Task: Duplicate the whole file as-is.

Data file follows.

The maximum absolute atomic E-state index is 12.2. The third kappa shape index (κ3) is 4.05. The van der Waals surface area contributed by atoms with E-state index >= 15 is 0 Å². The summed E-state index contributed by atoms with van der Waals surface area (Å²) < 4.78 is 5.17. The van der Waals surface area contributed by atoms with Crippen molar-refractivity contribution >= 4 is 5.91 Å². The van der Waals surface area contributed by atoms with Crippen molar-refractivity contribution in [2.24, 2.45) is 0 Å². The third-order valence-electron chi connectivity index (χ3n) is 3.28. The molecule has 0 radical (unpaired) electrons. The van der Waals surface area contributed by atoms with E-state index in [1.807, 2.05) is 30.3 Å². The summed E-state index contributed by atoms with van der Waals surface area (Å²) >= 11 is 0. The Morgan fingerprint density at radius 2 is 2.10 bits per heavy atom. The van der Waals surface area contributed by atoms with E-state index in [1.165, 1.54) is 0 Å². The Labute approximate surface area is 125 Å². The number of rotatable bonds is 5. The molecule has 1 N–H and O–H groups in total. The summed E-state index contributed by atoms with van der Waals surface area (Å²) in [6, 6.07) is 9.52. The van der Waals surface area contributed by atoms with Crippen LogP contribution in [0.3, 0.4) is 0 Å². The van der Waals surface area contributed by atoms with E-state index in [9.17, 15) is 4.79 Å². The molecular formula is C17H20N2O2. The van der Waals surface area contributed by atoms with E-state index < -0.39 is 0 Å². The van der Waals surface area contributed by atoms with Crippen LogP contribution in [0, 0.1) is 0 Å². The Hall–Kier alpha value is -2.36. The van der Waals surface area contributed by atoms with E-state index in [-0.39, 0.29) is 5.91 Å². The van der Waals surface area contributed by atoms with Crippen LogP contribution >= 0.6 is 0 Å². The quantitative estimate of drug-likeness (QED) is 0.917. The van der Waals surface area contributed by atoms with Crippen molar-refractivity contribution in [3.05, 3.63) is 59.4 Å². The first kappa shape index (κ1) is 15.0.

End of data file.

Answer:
The maximum absolute atomic E-state index is 12.2. The third kappa shape index (κ3) is 4.05. The van der Waals surface area contributed by atoms with E-state index >= 15 is 0 Å². The summed E-state index contributed by atoms with van der Waals surface area (Å²) < 4.78 is 5.17. The van der Waals surface area contributed by atoms with Crippen molar-refractivity contribution >= 4 is 5.91 Å². The van der Waals surface area contributed by atoms with Crippen molar-refractivity contribution in [2.24, 2.45) is 0 Å². The third-order valence-electron chi connectivity index (χ3n) is 3.28. The molecule has 0 radical (unpaired) electrons. The van der Waals surface area contributed by atoms with E-state index in [1.807, 2.05) is 30.3 Å². The summed E-state index contributed by atoms with van der Waals surface area (Å²) >= 11 is 0. The Morgan fingerprint density at radius 2 is 2.10 bits per heavy atom. The van der Waals surface area contributed by atoms with E-state index in [1.165, 1.54) is 0 Å². The Labute approximate surface area is 125 Å². The number of rotatable bonds is 5. The molecule has 1 N–H and O–H groups in total. The summed E-state index contributed by atoms with van der Waals surface area (Å²) in [6, 6.07) is 9.52. The van der Waals surface area contributed by atoms with Crippen LogP contribution in [0.3, 0.4) is 0 Å². The van der Waals surface area contributed by atoms with E-state index in [9.17, 15) is 4.79 Å². The molecular formula is C17H20N2O2. The van der Waals surface area contributed by atoms with E-state index < -0.39 is 0 Å². The van der Waals surface area contributed by atoms with Crippen LogP contribution in [0, 0.1) is 0 Å². The Hall–Kier alpha value is -2.36. The van der Waals surface area contributed by atoms with E-state index in [-0.39, 0.29) is 5.91 Å². The van der Waals surface area contributed by atoms with Crippen LogP contribution >= 0.6 is 0 Å². The quantitative estimate of drug-likeness (QED) is 0.917. The van der Waals surface area contributed by atoms with Crippen molar-refractivity contribution in [3.05, 3.63) is 59.4 Å². The first kappa shape index (κ1) is 15.0.